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Bug Cellphones

How Did My Stratosphere Ever Get Shipped? 238

Bennett Haselton writes "How did a $400-billion company ship millions of units of a phone with a calendar app that displays the wrong date, a texting app that can't reply to group texts, a screen capture function that doesn't work, and a phone app that won't let me use the keypad unless the speakerphone is on? The answer, perhaps, suggests deeper questions about why market forces fix certain problems but not others, and what to do about it." Read on for the rest of Bennett's thoughts.

I've been using either a Samsung Stratosphere or a Samsung Stratosphere 2 from September 2012 to the present. Where to begin?

  • If you open the calendar application on the Stratosphere 2, it usually highlights tomorrow's date as "Today," and lists tomorrow's calendar entries as your list of things to do "Today." Here is a picture of my phone's screen taken on June 2, with the calendar app displaying "Today, Mon, Jun 3 2013" — despite the phone knowing the correct time is 9:22 PM on June 2.

    Strangely, in the morning the calendar app would display the correct day as "Today," but would switch to the wrong day some time in the afternoon, and eventually I decided that the calendar app was probably using Coordinated Universal Time to decide what "Today" was, which is 9 hours ahead of Pacific Standard Time.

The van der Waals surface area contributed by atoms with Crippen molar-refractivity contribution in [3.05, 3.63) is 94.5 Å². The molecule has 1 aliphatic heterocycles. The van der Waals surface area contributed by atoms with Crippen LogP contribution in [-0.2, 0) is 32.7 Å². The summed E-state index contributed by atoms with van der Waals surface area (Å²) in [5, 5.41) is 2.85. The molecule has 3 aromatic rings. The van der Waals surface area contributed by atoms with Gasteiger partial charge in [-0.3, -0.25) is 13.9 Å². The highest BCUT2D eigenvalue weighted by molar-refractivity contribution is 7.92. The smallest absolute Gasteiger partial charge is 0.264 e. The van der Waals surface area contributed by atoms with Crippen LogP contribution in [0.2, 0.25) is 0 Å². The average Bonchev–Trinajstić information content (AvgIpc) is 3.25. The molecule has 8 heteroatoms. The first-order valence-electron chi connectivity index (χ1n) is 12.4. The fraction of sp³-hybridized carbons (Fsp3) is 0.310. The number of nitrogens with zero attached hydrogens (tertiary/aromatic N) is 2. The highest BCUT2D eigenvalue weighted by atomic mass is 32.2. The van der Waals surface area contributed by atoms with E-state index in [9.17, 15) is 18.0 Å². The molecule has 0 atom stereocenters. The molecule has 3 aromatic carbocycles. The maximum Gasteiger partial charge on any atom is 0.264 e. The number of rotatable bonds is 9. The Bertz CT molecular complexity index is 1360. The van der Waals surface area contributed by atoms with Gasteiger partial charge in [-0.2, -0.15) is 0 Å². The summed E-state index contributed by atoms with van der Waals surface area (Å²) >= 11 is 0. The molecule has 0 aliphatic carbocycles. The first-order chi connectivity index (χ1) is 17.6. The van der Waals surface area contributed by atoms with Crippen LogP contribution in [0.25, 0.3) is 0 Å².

• You'll notice that these images are not screen captures, but photos taken with another phone. This is because some time between the Stratosphere 1 and 2, the screen capture function broke — every support site says you're supposed to be able to take a screen cap on a Stratosphere by pressing the Home and Power buttons at the same time, and that works on the 1, but not on the 2.

  • If someone else sends a text to multiple recipients including you, the Stratosphere gives you no indication that it's a group text, and there's no way for you to see the other recipients or reply to the whole group. (I had a lot of awkward "What, you were asking everybody, not just me?" moments before I realized what was going on.) Other users have been complaining about this for months, and it apparently affects more Android phones than just the Stratosphere.

  • The built-in camera refuses to take a picture if the battery is low — it just says "Warning: low battery" and exits. Yes, I know they think they're doing it for my own good since the camera is a battery hog, but a few times I've wanted to take a picture where it was well worth using up a half a percent of my remaining battery life or however much it would have taken, but the phone wouldn't let me. That should be the user's decision, dammit.